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Does my mom have any claim to her recently deceased husband

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Does my mom have...
Does my mom have any claim to her recently deceased husband of 22 years estate over his children. It probably amount to around 250,000 in stocks, cash and some real estate. There is no will that we know of. She just needs some help with assisted living for what time she has left.
Submitted: 1 year ago.Category: Estate Law
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9/21/2016
Estate Lawyer: LegalGems, Attorney replied 1 year ago
LegalGems
LegalGems, Attorney
Category: Estate Law
Satisfied Customers: 10,893
Experience: Private Practice; Elder Law Attorney; Estate Planning; Attorney Mentor
Verified

Hello! I will be reviewing your question and posting a response momentarily; if you have any follow up questions please respond here. Thanks!

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Estate Lawyer: LegalGems, Attorney replied 1 year ago

My sympathies for your mother's loss;

fortunately, CA is a community property state; what this means is that the surviving spouse is entitled to 1/2 of the community property of the decedent, since both parties each owe 1/2 of the community property estate.

Community property is all property acquired during marriage, such as income; it excludes gifts/inheritance, or money that is a result of separate property (ie rents from a house owned prior to marriage, provided the house was not refinanced during the marriage, or the individual did not spend significant time managing the property-because the community has an interest in any activity that resulted in income for time spent during the marriage, since the community "owns" that time).

If there is no will, then the person died intestate.

Under the laws of intestate succession, this is how the probate court will disburse the property; it is even more generous as if there was a will, the decedent could have given his 1/2 of the community property to anyone as he saw fit; but since there is no will, the intestate statute (below) governs:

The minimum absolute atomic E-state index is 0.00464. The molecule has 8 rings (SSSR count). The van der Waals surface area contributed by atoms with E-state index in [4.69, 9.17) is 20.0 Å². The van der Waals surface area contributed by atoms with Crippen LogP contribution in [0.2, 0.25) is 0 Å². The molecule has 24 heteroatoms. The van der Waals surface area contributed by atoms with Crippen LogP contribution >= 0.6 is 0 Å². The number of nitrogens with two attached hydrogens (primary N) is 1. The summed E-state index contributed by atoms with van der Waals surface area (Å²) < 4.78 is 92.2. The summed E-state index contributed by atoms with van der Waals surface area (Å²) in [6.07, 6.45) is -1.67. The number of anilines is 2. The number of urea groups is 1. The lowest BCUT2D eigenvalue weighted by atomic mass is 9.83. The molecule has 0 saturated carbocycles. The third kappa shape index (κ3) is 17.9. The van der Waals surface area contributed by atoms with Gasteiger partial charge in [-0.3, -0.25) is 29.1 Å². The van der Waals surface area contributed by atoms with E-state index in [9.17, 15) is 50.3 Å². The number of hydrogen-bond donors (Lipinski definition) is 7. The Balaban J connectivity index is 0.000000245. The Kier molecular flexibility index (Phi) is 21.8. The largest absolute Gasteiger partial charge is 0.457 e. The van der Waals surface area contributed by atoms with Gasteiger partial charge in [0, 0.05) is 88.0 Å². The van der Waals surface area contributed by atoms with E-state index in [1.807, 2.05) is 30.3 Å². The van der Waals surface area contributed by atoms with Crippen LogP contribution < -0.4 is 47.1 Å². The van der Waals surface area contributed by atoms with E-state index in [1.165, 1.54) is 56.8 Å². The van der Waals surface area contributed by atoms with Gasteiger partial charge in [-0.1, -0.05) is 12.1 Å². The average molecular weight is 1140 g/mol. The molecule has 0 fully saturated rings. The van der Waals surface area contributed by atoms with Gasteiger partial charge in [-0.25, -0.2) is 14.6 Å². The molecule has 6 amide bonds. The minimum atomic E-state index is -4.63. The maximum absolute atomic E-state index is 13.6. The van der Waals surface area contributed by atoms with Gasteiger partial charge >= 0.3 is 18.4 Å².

basically, the surviving spouse is entitled to all of the community property, and 1/2 to 1/3 of the separate property, depending on the number of children of the decedent (if only 1 child, then the spouse gets 1/2 of the separate property; if more than 1 child, the spouse gets 1/3 of the separate property).

Probate must be filed; and generally the surviving spouse is appointed as executor. It is a good idea to hire a probate attorney that way the attorney can deal with the children (if the children try to do anything unlawful, there are severe penalties, which can include treble damages for economic damages suffered).

Further questions? Please post here to continue the chat. Satisfied? Kindly rate positively so I receive credit for assisting you. I hope that you feel I have earned5 stars *****as I strive to provide my customers with great service.(no additional charges are incurred). Information provided is for educational purposes only. Consultation with a personal attorney is always recommended so your particular facts may be considered. Thank you and take care.6401. (a) As to community property, the intestate share of the
surviving spouse is the one-half of the community property that
belongs to the decedent under Section 100.
(b) As to quasi-community property, the intestate share of the
surviving spouse is the one-half of the quasi-community property that
belongs to the decedent under Section 101.
(c) As to separate property, the intestate share of the surviving
spouse is as follows:
(1) The entire intestate estate if the decedent did not leave any
surviving issue, parent, brother, sister, or issue of a deceased
brother or sister.
(2) One-half of the intestate estate in the following cases:
(A) Where the decedent leaves only one child or the issue of one
deceased child.
(B) Where the decedent leaves no issue, but leaves a parent or
parents or their issue or the issue of either of them.
(3) One-third of the intestate estate in the following cases:
(A) Where the decedent leaves more than one child.
(B) Where the decedent leaves one child and the issue of one or
more deceased children.
(C) Where the decedent leaves issue of two or more deceased
children.
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Estate Lawyer: LegalGems, Attorney replied 1 year ago

Hi- just checking in to see if you needed clarification on any of the above information. If so please post here (there is no additional charge for this) and I will do my best to get you the requested information.

Thank you!

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